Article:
Dmitri Orlov, born in Russia, was among the first who noted the parallel path that the Western and the Soviet empire were following. His first book was titled “Reinventing Collapse” (2011). Let me propose to you an excerpt from the book where Orlov tells us of an event he experienced in St. Petersburg in the years just after the collapse of the Union…

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The Greatest Holobiont on Earth: Old-Growth Forests

The Greatest Holobiont on Earth: Old-Growth Forests

A “holobiont” is a living creature formed of independent, but cooperating, organisms. It is a wide-ranging concept that can explain many things not just about the ecosystem of our planet, but also about human society, and even more than that. Photo courtesy of Chuck Pezeshky. This post was modified and improved thanks to suggestions received from Anastassia Makarieva.

When was the last time that you walked through an old-growth forest? Do you remember the silence, the stillness of the air, the sensation of awe, the feeling that you are walking in a sacred place? The inside of a forest looks like a cathedral or, perhaps, it is the inside of a cathedral that is built in such a way to resemble a forest, with columns as trees and vaults as the canopy.  If you don’t have a forest or a cathedral nearby, you can get the same feeling by watching the masterful scene of the forest-God appearing in Miyazaki’s movie, “Mononoke no Hime” (The Princess of the Ghosts).

In a way, when you walk among trees, you feel that you are at home, the home that our remote ancestors left to embark on the mad adventure of becoming human. Yet, for some humans, trees have become enemies to be fought. And, as it is traditional in all wars, they are demonized and despised. It was the English landlord Jonah Barrington who commented about the destruction of Ireland’s old forests that “trees are stumps provided by Nature for the repayment of debt.” And, as it is traditional in all wars of extermination, not a single enemy was left standing.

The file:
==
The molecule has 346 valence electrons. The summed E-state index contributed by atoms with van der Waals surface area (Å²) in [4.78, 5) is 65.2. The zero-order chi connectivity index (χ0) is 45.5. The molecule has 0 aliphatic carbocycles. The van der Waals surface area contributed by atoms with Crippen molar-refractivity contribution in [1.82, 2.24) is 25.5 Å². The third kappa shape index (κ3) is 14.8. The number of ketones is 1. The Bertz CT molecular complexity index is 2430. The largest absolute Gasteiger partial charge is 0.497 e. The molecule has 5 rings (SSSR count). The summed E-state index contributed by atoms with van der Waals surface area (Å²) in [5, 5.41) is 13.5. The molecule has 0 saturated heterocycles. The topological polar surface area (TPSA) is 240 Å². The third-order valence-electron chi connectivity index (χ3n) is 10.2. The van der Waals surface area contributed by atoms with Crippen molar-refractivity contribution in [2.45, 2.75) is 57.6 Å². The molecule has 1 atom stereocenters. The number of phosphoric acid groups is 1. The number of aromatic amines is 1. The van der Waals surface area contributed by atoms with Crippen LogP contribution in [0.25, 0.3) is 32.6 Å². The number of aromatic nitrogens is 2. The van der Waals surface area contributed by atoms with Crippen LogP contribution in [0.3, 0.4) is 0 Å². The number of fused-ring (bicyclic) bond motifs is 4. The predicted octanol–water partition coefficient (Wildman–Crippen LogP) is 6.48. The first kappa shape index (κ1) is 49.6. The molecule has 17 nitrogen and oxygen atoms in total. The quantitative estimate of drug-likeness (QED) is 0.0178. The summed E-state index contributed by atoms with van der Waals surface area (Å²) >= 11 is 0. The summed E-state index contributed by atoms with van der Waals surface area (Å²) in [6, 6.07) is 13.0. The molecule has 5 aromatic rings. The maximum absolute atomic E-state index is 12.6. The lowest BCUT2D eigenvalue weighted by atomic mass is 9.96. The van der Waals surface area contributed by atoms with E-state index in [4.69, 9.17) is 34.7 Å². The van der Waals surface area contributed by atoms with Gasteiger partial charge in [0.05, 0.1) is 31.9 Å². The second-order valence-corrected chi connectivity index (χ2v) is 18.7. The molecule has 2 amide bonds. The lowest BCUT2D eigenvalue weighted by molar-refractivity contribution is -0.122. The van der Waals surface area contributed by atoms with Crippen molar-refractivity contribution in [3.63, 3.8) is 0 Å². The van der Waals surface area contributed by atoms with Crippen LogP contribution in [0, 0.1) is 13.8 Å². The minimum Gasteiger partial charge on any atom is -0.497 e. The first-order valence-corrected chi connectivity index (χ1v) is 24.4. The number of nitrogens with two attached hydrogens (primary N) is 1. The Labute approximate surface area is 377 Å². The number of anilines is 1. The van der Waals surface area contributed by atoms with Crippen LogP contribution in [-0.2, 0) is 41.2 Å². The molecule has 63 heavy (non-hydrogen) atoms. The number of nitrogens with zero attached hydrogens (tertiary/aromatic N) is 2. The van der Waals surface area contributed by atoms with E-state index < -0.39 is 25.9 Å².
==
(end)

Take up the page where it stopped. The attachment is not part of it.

…click on the above link to read the rest of the article…

How much does it cost to buy a scientist? Less than you would imagine, and it is perfectly legal

How much does it cost to buy a scientist? Less than you would imagine, and it is perfectly legal

Not a long, long time ago, in a region not so far, far away, a private company decided to set up a CO2 extraction plant. The idea was to extract carbon dioxide from the ground and to use it to make effervescent soft drinks and things like that.  Yes, exactly the opposite of the “carbon capture and storage” (CCS) that we are supposed to do to combat global warming.When the story became known, the debate flared on the media. People and associations took sides against the new plant. The university was involved, and several scientists released interviews where they noted the contradiction of extracting CO2 instead of burying it. Fortunately, the public outrage was sufficient to force the regional government to stop the plan. The plant was not built and, with some luck, never will be.

All is well that ends well, but there is a detail in the story that you may find interesting. It happens that I know very well the university of the region I am talking about. In particular, there was a faculty member, a geologist, who was supposed to be an expert on the geological properties of the area where the CO2 extraction was supposed to take place. He was a person who could criticize the story from a soundly based scientific viewpoint. But, during the debate, curiously, he remained silent. And, perhaps not so curiously, I discovered that he had accepted a research grant from exactly that company planning to extract CO2.

…click on the above link to read the rest of the article…

The Secret of Propaganda: Teaching Obedience

The Secret of Propaganda: Teaching Obedience

A classic example of modern propaganda. It dates from the 1940s and it shamelessly exploits the principle of authority. Note that there is no proof or evidence that a majority of doctors smoked Camels more than any other cigarettes. And there is no proof or evidence that, even if the claim were true, the doctors would be right. But the principle of authority works independently from data and truth and the campaign was a huge success. It is the great power of obedience.

Just a few days ago, I was a guest on a TV discussion on the usual subject* (practically, the only one being discussed nowadays).  At some moment, the discussion veered on propaganda, and the host** said something like, “but isn’t it strange that Germany fell so easily for the Nazi propaganda despite the fact that it was the most cultured society in Europe at that time?” And it dawned on me: